Personal Injury Lawyer
Free speech has become one of the most talked about subjects in our country recently. There’s debate about who is allowed to say what and where they can say it. We are all aware that the constitution gives us freedom of speech, freedom of religion, and of the press yet some would say all of those freedoms are being threatened. While this might be the argument university in the state of Texas are now facing a new bill that requires them to follow the first amendment requirements. Universities have taken a stand against what they believe to be hateful or hostile rhetoric from certain political groups on campus under the guise of providing a safe and peaceful environment for students. A students time on campus is meant for learning and expanding the mind. While enjoying university life many students embark on new religious and political journeys as they try to find their way in the world as independent adults. Many students will explore new religions and political views in an effort to create themselves. While the first amendment protects this right the state of Texas has decided to pass SB18. Governor Abbott believes some campuses are blocking students of certain groups from assembling to speak their beliefs. SB18 would deem common outdoor areas of college campuses as public forums giving students the right to assemble and protest if they choose to do so. SB18 would also protect certain organizations on campus whether they are religious in nature or political and allow them to distribute material with their beliefs and values. The bill would also allow the campus newspapers and newsletters to publish what they want without fear of being reprimanded. Senate Bill 18 would give students the opportunity to create their own environment with free thought no matter their beliefs. Whether you believe students should have this choice or not it is now signed into law here in Texas and universities have until August 1, 2020 to make changes and enforce this new law. It might seem like an unnecessary move since the constitution already gives these rights to students and binds the school to allow for freedom of speech in all forms. How this will affect students displaying hostile behavior is unclear at this time but universities will be faced with the task of finding alternative ways of handling such behavior as it arises. If you have questions about these recent changes you can always contact your criminal defense lawyer in Arlington, TX.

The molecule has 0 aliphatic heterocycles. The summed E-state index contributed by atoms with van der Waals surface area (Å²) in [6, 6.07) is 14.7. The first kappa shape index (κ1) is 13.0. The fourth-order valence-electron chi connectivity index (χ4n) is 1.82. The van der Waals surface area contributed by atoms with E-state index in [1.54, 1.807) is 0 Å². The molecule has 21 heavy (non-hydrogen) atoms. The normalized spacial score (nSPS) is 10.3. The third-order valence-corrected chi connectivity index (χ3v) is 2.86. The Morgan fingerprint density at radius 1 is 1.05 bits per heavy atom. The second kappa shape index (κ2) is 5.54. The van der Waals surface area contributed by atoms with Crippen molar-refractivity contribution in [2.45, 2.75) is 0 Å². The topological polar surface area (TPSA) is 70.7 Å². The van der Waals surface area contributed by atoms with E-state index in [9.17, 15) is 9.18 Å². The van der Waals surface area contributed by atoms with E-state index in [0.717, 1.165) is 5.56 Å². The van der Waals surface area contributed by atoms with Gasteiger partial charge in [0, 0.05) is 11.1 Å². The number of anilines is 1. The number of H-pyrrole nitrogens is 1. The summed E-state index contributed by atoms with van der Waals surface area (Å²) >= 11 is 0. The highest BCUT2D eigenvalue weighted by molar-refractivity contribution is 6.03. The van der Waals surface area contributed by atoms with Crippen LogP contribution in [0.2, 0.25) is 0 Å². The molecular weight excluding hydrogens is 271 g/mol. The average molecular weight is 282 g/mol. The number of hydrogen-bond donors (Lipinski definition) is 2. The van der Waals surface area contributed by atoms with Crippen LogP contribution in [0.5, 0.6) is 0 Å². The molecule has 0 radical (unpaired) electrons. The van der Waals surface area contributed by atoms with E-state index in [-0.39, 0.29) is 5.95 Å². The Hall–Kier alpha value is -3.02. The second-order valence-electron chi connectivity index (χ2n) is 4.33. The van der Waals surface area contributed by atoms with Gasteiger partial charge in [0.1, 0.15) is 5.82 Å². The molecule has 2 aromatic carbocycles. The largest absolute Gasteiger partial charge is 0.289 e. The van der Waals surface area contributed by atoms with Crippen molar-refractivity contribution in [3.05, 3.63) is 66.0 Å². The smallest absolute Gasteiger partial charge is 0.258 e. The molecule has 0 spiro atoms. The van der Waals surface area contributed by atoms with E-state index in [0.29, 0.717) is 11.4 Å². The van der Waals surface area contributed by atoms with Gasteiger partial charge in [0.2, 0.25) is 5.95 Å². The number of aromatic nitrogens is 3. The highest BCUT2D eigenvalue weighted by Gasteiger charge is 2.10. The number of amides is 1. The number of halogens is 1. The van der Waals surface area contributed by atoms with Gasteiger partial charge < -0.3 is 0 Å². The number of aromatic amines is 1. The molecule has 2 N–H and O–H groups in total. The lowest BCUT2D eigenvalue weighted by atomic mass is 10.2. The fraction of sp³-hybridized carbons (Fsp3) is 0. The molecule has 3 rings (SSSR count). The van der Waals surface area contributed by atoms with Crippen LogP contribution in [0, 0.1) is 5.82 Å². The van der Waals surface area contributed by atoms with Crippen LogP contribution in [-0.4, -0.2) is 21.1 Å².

Thanks to Brandy Austin Law Firm, PLLC for their insight into criminal law and freedom of speech.